Here are some actionable tips to guarantee you're using the different types of price segmentation properly.
The first step is to identify your customer segments. The largest segments to start with are:
Demographic: Group your customers into groups based on age, location, or status (like student, veteran, retiree, etc.) so you can easily identify their purchasing behavior.
Volume: Identify which customers purchase in higher volume so you can market your products or services to fit their needs.
Time of Purchase: Determine when customers are buying your products and see if there's room to implement a price segmentation strategy.
Spending Power: How much can they afford to or want to spend on your products?
Unique Needs: Does any customer have needs — like guaranteed uptime — that you can’t offer all customers at the same price?
Identifying each market segment will make it easier to successfully implement a price segmentation strategy. These are the top three, but you can always dig deeper into your current customer base to create more segments.
Some segments of the market are willing to pay more than others. In that case, it's crucial that you tag these segments when creating your pricing structure.
But the willingness to pay comes with a unique context for each customer. That's why it's crucial that you research your target market to identify variables that might affect customer behavior.
Supply and demand is a classic example of determining a higher or lower willingness to pay. If someone has an urgent need for a product and there are no alternatives, they're willing to pay more.
There are several factors that contribute to a customer's willingness to pay. They are:
Health of the economy
Trendiness of a product or service
Since you’re not a mind reader, you’ll have to figure out what your various audience segments are willing to pay. This can be done through market and consumer research, taking a look at your industry as a whole. You can also run surveys directly or indirectly to determine what kind of value customers place on your products.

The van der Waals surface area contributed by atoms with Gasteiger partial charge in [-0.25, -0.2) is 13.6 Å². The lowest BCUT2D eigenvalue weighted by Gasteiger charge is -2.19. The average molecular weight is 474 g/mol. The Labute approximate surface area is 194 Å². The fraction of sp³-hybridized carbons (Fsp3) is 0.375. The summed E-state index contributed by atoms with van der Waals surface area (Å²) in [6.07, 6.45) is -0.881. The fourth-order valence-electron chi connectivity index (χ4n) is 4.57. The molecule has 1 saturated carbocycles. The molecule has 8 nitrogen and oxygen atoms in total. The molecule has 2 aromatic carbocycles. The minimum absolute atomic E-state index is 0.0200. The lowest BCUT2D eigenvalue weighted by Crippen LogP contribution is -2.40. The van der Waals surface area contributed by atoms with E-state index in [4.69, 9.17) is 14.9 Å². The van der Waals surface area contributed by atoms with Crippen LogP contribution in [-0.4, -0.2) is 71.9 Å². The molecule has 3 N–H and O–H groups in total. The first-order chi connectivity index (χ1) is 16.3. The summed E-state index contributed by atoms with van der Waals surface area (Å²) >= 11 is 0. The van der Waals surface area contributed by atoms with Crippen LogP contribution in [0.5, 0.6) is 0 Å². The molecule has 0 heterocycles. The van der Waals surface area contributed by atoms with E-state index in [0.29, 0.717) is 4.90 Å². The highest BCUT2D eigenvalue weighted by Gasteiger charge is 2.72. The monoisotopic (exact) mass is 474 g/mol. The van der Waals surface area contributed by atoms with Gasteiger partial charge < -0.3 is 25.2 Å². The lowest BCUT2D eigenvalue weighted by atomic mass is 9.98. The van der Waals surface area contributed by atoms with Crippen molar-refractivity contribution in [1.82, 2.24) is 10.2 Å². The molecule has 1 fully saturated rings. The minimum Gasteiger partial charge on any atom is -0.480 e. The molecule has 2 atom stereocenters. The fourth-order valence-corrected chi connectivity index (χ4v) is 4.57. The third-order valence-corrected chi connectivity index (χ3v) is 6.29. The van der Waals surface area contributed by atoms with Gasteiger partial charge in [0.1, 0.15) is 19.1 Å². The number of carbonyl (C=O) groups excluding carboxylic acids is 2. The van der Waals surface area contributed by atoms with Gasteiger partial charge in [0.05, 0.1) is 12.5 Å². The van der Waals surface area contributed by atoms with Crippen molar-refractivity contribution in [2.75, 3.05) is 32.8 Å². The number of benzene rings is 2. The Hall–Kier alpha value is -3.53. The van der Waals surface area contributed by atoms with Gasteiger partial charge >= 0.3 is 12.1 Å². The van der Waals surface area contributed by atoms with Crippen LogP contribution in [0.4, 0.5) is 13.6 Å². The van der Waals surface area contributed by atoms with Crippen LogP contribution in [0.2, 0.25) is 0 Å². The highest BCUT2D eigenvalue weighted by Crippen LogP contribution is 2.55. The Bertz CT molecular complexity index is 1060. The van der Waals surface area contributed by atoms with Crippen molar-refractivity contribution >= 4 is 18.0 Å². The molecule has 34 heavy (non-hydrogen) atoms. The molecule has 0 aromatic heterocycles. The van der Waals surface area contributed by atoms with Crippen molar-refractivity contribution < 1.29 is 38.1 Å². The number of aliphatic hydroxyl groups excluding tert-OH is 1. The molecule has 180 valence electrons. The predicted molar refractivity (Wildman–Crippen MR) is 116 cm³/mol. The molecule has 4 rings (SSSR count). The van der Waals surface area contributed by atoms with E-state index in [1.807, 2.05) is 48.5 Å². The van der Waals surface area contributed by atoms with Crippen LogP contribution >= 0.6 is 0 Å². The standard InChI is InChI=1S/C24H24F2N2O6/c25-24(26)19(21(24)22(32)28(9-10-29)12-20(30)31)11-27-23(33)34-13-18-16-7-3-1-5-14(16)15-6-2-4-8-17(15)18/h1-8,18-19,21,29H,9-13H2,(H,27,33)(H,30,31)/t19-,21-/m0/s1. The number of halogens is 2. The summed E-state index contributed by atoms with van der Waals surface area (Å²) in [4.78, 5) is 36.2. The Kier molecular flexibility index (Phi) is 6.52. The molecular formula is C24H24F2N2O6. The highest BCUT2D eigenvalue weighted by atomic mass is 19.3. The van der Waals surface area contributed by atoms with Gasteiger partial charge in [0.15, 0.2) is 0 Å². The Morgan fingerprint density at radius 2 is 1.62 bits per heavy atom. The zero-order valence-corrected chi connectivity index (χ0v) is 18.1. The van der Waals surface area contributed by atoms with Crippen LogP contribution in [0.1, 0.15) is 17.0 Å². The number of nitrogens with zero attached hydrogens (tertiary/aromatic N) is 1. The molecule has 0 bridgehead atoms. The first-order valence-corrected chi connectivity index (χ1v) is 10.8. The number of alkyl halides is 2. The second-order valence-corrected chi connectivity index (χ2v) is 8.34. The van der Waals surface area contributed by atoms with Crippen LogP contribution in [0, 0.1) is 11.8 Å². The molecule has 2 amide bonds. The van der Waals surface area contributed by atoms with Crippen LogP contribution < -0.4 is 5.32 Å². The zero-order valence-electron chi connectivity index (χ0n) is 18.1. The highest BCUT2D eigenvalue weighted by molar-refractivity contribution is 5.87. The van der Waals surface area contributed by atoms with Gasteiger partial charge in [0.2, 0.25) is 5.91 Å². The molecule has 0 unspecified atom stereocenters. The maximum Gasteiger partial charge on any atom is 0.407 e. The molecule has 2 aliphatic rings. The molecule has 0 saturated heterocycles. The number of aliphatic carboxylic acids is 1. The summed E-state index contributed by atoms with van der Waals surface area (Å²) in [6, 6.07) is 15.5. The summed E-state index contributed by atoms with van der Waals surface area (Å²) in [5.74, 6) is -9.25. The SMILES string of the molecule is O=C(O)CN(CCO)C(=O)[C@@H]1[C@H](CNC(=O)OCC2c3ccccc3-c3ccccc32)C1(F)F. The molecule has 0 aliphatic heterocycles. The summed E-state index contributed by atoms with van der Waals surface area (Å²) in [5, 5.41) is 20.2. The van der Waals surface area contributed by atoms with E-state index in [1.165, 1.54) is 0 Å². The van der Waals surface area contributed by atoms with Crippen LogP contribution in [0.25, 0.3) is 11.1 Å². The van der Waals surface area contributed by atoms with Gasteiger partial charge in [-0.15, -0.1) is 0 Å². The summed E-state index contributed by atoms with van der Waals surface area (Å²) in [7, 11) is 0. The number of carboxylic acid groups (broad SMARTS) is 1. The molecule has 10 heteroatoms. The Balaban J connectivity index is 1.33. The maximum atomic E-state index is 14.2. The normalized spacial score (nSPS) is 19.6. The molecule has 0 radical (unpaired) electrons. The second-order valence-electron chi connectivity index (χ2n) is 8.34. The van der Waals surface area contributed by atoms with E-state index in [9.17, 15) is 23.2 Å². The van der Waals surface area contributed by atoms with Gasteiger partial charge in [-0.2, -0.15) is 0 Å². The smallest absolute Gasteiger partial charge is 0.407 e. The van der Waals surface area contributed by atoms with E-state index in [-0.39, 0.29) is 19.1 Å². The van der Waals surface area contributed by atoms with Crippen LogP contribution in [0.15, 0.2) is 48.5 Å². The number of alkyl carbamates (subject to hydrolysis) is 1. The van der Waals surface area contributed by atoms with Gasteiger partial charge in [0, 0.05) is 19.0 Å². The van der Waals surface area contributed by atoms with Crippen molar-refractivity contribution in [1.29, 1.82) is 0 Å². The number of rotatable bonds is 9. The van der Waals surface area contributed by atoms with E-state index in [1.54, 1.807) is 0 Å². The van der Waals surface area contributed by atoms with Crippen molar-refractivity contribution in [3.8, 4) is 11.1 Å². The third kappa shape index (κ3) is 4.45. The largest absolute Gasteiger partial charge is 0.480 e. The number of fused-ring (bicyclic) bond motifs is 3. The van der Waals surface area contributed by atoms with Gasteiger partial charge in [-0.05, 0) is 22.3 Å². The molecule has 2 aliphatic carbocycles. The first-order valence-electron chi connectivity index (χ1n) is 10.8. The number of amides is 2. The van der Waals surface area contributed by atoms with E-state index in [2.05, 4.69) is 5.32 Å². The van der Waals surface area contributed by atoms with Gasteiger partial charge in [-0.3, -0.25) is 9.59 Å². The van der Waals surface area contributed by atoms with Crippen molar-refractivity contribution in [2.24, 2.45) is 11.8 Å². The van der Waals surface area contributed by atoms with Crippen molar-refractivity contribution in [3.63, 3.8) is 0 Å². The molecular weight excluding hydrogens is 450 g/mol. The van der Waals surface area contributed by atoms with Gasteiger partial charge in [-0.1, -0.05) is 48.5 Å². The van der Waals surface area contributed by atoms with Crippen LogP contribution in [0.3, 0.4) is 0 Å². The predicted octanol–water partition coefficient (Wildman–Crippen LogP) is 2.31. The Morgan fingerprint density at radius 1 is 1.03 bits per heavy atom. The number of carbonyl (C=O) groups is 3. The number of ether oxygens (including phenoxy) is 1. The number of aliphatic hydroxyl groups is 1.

One important thing to note when implementing a price segmentation strategy is to do so gradually. The last thing you want to do is increase your prices out of nowhere and drive customers away from your business.
Start by identifying a date in the future where you want your segmented pricing to be fully rolled out. Start bundling products together and slowly roll out new options over time. If you’re looking to roll our four new pricing tiers by this time next year, introduce one new segment per quarter. This will prevent your customers from being overly surprised or turned off by the sudden shift.
If you’re increasing prices, start slowly and increase the rate over time. Again, if your timeline is one year, do a slight increase in six months and then another at the one-year mark.
Some concrete strategies that we’ve already discussed like product bundling, product segmentation, or usage-based pricing can help you avoid any issues.
Collecting data is vital if you want to have long-term success with price segmentation. Without data, you won't know exactly how customers are reacting to your new prices. Once you've implemented one or more of the different types of price segmentation, you can see which ones are working best.
Don't be afraid to refine your strategy if you feel your price segmentation strategy isn't working. You can always revert to your data to create newer groups of customers and change prices accordingly.